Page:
• Russell | 06 Nov 2015, 12:33 PM Agree 0
    Obviously with Steve's attitude it is fine for brokers to get them business without getting paid. I have given Suncorp quite a bit of my business with his thoughtless answer I will be re-considering where I refer my future business to. Steve I think you should have your wages taken off you.
  • Papery | 06 Nov 2015, 12:35 PM Agree 0
    Hey Mr Lender... Define 'reasonable'... Last I heard the credit team had around 14 mins to process a loan that we compile & submit using online platforms. Docs are either auto generated or contracted out to a third party who also perform to prescribed short SLAs.

    As a broker I can literally spend days on a single deal... From interviewing the client (sometimes more than once), pumping out docs to comply with NCCP, verifying fact finds & supp docs, phone calls, emails, texting, loading & lodging the deal, completing GOOD loan submission notes attachments, chasing valuers & liasing with Solicitors etc, and chasing Lenders because the tracking notes left on most of your online broker sites are abysmal.
    There is very little scope for escalations these days & BDMs (mostly from the majors) are nothing more than talking heads.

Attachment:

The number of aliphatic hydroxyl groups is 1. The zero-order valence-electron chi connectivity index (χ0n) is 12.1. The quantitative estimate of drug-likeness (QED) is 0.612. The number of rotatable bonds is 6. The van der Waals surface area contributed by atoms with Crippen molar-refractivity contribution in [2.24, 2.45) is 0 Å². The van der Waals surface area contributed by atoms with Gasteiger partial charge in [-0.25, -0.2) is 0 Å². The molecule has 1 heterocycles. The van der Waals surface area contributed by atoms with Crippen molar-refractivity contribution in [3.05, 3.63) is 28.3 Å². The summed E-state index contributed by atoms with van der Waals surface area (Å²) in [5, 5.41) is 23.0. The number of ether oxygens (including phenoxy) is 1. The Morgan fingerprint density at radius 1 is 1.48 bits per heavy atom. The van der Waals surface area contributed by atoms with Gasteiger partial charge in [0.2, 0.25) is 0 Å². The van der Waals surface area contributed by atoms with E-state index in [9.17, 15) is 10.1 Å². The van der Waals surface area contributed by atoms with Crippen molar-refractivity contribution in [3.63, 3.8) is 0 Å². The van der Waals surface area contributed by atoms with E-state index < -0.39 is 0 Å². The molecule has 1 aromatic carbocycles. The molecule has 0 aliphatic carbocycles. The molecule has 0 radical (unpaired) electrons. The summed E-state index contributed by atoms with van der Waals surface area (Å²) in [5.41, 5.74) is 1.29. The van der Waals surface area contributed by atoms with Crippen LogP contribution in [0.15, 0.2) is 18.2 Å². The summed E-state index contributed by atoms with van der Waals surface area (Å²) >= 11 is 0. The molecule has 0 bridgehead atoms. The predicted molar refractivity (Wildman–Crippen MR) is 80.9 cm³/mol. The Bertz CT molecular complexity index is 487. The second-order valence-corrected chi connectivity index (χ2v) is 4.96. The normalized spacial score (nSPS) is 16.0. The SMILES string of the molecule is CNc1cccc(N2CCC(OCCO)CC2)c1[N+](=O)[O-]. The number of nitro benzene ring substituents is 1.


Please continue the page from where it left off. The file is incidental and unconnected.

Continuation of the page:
So please tell me, when you clawback 100% or even 50% of my commission, how much of the cost have you really shared?

    Current cash rate is 2%, thats $2k per $100k of debt pa, so if you charge say 5% IR you are making $3k pa Gross income pa per $100k of debt. The average loan is around$ 375k....God knows what it is in Syd & Melb these days!
    and you've only paid 0.22% trail out of that, reduced by any offset/redraw balance.

    I know this is very simplified & there are many more factors to apply, but with the Banks making $BILLIONS in profits these days (BTW I do support a strong banking sector), the MFAA & FBAA do need to make as much noise as possible to challenge these clawbacks at every level.

    I like Buddo's suggestion, too.
  • Robert Seton | 06 Nov 2015, 12:57 PM Agree 0
    Ah again the emotion has taken over. The key word here is "reasonable" and if the lender is truly intent on a "business relationship" then I advocate they look at the following reasonableness (is that even a word, did I use it correctly?).

    Notify the broker that the client has asked for discharge. Would give us an opportunity to help save the client. Beneficial for all in the relationship, it also flags that the clawback clause is in play and then it won't be such a surprise/disappointment for the broker or the client if there is a clawback clause in their agreement. I believe this would not be that difficult to implement.

    If the broker deems that the clawback is unreasonable then as a business partner they could take this up with the lender involved putting their case to them (in a non emotional way) and the clawback could be discussed. I have done this on several occasions and have achieved outcomes that everyone was happy with.